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Anti-milkshaking law signed in California
Thursday, September 08, 2005 - from the California Horse Racing Board

Sacramento, CA --- California Assembly member Jerome E. Horton (D-Inglewood) has announced that Assembly Bill 52, a bill to combat illegal substances in California racehorses, was signed by Governor Arnold Schwarzenegger.

Assembly Bill 52 requires the California Horse Racing Board (CHRB) to adopt emergency regulations to establish policies, guidelines and procedures to test the total carbon dioxide (TCO2) concentrations in the bloodstream of racehorses. These regulations are necessary to determine whether an alkalizing substance was administered to improve a horse's performance in a race, a practice known as "milkshaking".

The bill also contains a provision that would designate the University of California at Davis as the primary testing laboratory for the Board.

"Milkshakes" are mixtures of bicarbonate and other alkaline substances, fed to a horse shortly before it competes. The mixture is believed to delay the build up of lactic acid in a horse's muscles, allowing it to run farther before tiring. Because the excess carbon dioxide in a horse's bloodstream quickly dissipates, testing must be done immediately after a race.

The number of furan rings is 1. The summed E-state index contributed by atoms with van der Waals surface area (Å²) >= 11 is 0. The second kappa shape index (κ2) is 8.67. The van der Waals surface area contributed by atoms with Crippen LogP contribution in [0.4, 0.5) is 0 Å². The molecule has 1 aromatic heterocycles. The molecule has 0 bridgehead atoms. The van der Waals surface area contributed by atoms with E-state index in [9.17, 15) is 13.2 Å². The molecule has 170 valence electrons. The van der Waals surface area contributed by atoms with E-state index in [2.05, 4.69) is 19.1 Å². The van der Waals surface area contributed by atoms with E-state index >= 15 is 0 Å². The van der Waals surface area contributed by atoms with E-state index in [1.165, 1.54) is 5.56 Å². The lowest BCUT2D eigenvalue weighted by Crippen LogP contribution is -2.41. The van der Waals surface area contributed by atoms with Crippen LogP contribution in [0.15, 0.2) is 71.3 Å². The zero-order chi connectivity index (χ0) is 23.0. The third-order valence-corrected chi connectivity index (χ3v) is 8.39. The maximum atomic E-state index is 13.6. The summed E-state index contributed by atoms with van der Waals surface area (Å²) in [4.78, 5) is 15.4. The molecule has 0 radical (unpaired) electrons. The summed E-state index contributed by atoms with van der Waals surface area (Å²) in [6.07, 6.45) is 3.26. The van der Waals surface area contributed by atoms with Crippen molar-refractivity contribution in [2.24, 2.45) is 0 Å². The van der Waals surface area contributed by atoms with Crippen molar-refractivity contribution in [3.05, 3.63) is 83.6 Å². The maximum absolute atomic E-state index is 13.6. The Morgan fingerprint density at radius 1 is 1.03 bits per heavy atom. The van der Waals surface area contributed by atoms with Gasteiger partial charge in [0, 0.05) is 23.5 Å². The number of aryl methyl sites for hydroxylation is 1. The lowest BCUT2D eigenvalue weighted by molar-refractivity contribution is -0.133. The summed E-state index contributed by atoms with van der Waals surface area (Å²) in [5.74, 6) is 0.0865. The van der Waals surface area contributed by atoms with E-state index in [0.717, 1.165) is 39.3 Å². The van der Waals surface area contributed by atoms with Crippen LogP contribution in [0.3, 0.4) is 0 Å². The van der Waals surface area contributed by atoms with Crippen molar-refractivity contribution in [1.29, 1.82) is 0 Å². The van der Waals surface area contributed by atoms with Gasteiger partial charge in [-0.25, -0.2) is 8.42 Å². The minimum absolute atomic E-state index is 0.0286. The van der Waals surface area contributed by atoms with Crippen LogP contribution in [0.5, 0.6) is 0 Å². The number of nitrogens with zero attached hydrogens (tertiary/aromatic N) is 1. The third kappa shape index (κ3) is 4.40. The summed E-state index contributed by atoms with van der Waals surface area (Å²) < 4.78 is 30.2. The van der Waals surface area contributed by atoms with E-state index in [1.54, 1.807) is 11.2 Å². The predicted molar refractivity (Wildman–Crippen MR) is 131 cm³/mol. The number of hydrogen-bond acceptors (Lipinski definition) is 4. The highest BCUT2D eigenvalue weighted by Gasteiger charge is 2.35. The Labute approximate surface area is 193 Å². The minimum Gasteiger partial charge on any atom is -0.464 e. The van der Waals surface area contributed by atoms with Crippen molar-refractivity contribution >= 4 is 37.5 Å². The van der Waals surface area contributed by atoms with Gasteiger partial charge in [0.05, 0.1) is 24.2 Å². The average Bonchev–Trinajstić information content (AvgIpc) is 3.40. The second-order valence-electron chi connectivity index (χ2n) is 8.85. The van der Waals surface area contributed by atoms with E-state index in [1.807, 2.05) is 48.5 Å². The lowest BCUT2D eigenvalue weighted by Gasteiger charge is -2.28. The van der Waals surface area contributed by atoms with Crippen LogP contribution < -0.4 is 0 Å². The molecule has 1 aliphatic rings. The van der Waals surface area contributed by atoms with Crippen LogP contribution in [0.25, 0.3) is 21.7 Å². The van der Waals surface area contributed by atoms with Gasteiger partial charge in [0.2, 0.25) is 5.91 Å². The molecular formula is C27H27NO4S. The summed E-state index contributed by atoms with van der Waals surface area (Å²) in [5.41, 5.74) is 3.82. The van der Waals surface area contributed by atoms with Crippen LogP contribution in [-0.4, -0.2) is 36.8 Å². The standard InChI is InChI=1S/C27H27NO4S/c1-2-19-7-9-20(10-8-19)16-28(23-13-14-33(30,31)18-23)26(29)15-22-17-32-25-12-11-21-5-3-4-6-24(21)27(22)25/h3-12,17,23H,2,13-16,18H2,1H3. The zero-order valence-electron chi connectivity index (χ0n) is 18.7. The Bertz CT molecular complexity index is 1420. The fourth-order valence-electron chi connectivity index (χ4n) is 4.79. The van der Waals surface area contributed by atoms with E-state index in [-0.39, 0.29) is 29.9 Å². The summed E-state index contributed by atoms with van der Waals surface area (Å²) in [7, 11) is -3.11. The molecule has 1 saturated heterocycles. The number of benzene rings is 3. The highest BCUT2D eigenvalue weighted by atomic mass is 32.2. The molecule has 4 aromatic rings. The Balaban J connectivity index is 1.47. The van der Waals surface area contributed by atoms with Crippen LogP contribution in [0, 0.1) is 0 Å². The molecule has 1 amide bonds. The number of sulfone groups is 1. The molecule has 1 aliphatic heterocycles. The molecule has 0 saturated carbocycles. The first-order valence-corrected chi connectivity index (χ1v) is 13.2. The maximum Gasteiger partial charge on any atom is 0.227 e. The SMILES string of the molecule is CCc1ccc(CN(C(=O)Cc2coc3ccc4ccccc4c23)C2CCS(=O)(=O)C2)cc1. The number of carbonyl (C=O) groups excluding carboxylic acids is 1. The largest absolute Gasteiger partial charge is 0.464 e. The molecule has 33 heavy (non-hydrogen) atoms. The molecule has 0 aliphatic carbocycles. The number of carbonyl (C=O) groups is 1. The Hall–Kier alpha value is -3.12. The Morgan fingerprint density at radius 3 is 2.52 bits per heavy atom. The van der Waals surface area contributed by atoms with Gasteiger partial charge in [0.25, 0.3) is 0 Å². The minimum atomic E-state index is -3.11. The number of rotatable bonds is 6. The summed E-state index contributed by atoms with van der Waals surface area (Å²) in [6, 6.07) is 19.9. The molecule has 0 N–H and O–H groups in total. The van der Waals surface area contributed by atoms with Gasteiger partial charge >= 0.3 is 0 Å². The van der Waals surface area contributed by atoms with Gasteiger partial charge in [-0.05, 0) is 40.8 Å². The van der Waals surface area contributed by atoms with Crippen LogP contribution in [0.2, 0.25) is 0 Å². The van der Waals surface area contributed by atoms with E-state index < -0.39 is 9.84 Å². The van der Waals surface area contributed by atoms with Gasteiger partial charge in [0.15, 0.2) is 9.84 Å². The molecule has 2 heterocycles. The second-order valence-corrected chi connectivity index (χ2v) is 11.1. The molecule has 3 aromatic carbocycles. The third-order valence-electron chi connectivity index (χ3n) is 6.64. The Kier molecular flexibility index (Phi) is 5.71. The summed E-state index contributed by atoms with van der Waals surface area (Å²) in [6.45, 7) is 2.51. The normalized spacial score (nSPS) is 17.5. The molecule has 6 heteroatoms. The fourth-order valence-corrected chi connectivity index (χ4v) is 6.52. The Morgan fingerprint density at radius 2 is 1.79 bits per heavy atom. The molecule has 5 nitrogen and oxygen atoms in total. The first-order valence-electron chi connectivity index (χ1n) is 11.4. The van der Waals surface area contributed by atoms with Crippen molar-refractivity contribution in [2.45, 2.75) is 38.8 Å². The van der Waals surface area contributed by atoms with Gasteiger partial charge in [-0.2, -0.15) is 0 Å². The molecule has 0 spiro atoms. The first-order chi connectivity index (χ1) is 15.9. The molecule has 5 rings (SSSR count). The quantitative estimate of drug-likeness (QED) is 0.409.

The Board adopted a rule in January for TCO2 testing, but a modification of state law relative to split-sample testing was required before the Board could assume responsibility for all TCO2 testing in California. Assembly member Horton introduced AB 52 to change the split-sample requirement -- only as it pertains to TCO2 testing.

On behalf of the California horse racing industry and the Board, AB 52 contains a second provision which will allow the Kenneth L. Maddy Equine Analytical Laboratory at the University of California at Davis to be the primary drug testing laboratory for racehorse drug testing.

The Maddy Laboratory is one of the premier laboratories in the world, and one of only two laboratories in horseracing accredited by the American Association of Laboratory Accreditation to the International Organization for Standardization standard.

“(AB 52) will not only ensure a level playing field for the owners and trainers of racehorses, but will protect the integrity of this great sport and the fans that support it,” said Assembly member Horton, after learning that his bill was signed by Governor Schwarzenegger.

“Now more than ever, it is imperative that the California horseracing industry remains at the forefront of combating the illegal use of drugs in racehorses. It will ensure that California continues to be the place where the best horses race, and the best trainers and jockeys compete."